America's greatest living filmmaker, Frederick Wiseman, returns to the city of New York after the Queens borough collage In Jackson Heights (2015) with another opus that looks at a dense, living ecosystem, seeing it as a embodiment of an American ideal and struggle. Where the great documentarian’s 2015 picture surveyed the melting pot of the Jackson Heights neighborhood, finding within an exemplary diversity of race, nationality, religion and sexual orientation, all inextricably intertwined with threats of gentrification, discrimination, and commercialization, Wiseman’s new work, Ex Libris, explores New York’s public library system to find a complex, contradictory model for democratic thought.
“A library is not about books—that’s what a lot of people think, that it’s a storage place for books,” says Francine Houben, the creative director of the firm chosen to re-envision and remodel New York’s iconic, lion-guarded Stephen A. Schwarzman Building. “It is about people,” she corrects, and a place for them to gather knowledge. This could serve as a guiding theme for Wiseman’s characterization of the library system—which ambitiously spans three of New York’s five boroughs, serving Manhattan, the Bronx and Staten Island—that is variously a research archive, a circulating library, and, perhaps above all, a community hub. “Access to information combats inequality,” a staff member says early inEx Libris, and Wiseman showcases how the hub of each branch in the greater urban constellation of the library system provides patrons with access to the knowledge within (the permanent collection, the floating books, reference librarians) and knowledge without, providing Internet access to a city one quarter of whose population, according to a 2014 study, does not have access at home.
At the same time, various branches—including the Schomburg Center for Research in Black Culture in Harlem—provide various talks, discussions and performances which give the institution essential pedagogic and cultural functions. Wiseman selects these very carefully indeed, many a comment on the filmmaker’s own practice that is so deeply reflective about the makeup and functioning of his country: Elvis Costello remarks on political anger in his art over time; Ta-Nehisi Coates discusses how black oppression is a statement on the human condition; Patti Smith welcomes digressions in her favorite memoirs; and artist Edmund de Waal, who works in porcelain, remarks that “the manner of what we make defines us.” Lectures and classrooms cover topics ranging from the origins of anti-slave trade movement in Africa and the various overlap and divergence of attitudes towards slavery between Marx and Southern ideologues, to the evolution of Jewish delicatessens in New York and erroneous school history books. It’s not just that the NYPL teaches, Ex Libris asserts, it is that it teaches where America came from and how it got to be what it is today. More practically, how to simply subsist in the city is also showcased as an institutional goal, as we see job fairs—with local business owners and a fireman passionately extolling their vocations, while a Homeland Security officer flatly reads from a patriotic script—and workshops on how to navigate New York City with a disability, as well as how knowledge and experience are transmitted to the blind and to the deaf.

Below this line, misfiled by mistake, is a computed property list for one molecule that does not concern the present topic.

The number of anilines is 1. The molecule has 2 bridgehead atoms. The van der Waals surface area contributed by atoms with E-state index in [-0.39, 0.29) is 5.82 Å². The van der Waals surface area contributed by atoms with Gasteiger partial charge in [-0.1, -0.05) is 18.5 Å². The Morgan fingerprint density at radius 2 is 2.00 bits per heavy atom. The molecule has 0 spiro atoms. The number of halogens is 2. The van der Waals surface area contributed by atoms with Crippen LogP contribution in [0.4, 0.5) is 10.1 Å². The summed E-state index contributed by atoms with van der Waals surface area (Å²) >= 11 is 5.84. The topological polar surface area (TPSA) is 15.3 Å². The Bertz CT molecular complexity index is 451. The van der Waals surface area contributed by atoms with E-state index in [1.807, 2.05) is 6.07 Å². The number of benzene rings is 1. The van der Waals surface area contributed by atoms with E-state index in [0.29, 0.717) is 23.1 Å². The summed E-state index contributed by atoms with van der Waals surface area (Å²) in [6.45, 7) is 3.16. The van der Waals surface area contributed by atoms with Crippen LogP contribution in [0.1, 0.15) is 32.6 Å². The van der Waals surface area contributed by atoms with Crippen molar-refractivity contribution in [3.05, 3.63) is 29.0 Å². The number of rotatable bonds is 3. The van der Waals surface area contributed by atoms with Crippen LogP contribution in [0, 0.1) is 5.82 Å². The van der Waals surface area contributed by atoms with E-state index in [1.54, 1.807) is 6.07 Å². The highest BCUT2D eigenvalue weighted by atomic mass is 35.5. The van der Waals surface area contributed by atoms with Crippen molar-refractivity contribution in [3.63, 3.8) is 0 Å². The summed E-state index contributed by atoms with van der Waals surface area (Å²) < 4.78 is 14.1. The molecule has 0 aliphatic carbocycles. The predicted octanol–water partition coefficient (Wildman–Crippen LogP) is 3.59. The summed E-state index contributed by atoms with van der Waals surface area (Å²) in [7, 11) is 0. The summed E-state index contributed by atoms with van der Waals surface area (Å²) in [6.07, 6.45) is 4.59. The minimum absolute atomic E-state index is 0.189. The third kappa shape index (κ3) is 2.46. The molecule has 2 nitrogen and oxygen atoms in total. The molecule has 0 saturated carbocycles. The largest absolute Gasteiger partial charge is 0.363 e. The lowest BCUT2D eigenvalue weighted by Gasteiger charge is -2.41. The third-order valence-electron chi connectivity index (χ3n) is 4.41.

This being a film by Frederick Wiseman, the front-facing side of the library is not the only one shown, and we get a fair dose of administrative meetings that turn over just what the value of a library is, especially in a digital age. In one wry sequence, the film offers a montage of the extensive print archives of over 100 years of city newspapers, while in the quiet of the background we hear the nearby sounds of cellphones receiving texts and incoming emails. Patrons variously use the computers to find local churches or to shop online, while a scholar plunges into the book archives to research Yeats. “We’ve always had to prove we’re relevant,” remarks one librarian. Where the system’s limited resources should go is another point of debate—digitization? Ebooks vs. physical books? Improving the research collection?—as indeed is where these resources come from. Houben points out that in her native Holland the government fully pays for the libraries, seeing it as an investment in its citizenship. In New York, the library struggles to get both private investment and funds from the city, forever tying the development of education and community to budget and publicity concerns.
Shot in 2015 but edited through the 2016 election, Ex Libris comes at a desperate time for advocates of knowledge, teaching, literacy, historical analysis and positive community building—the very things for which Wiseman suggests the New York Public Library is a bastion. In 2015, as we can very well see by the sometimes shabby interiors, strained arguments, often underpopulated events, and understaffed facilities, this redoubt was already under siege, perhaps most of all by those who think the mere existence of digital technology renders what a library is—as an idea, as a repository of knowledge, as gathering of tools and experts for public use, and as a physical space—a thing of the past. What Ex Libris so brilliantly does is sketch the entirety of a system that has been built—and is evolving—to improve the future.
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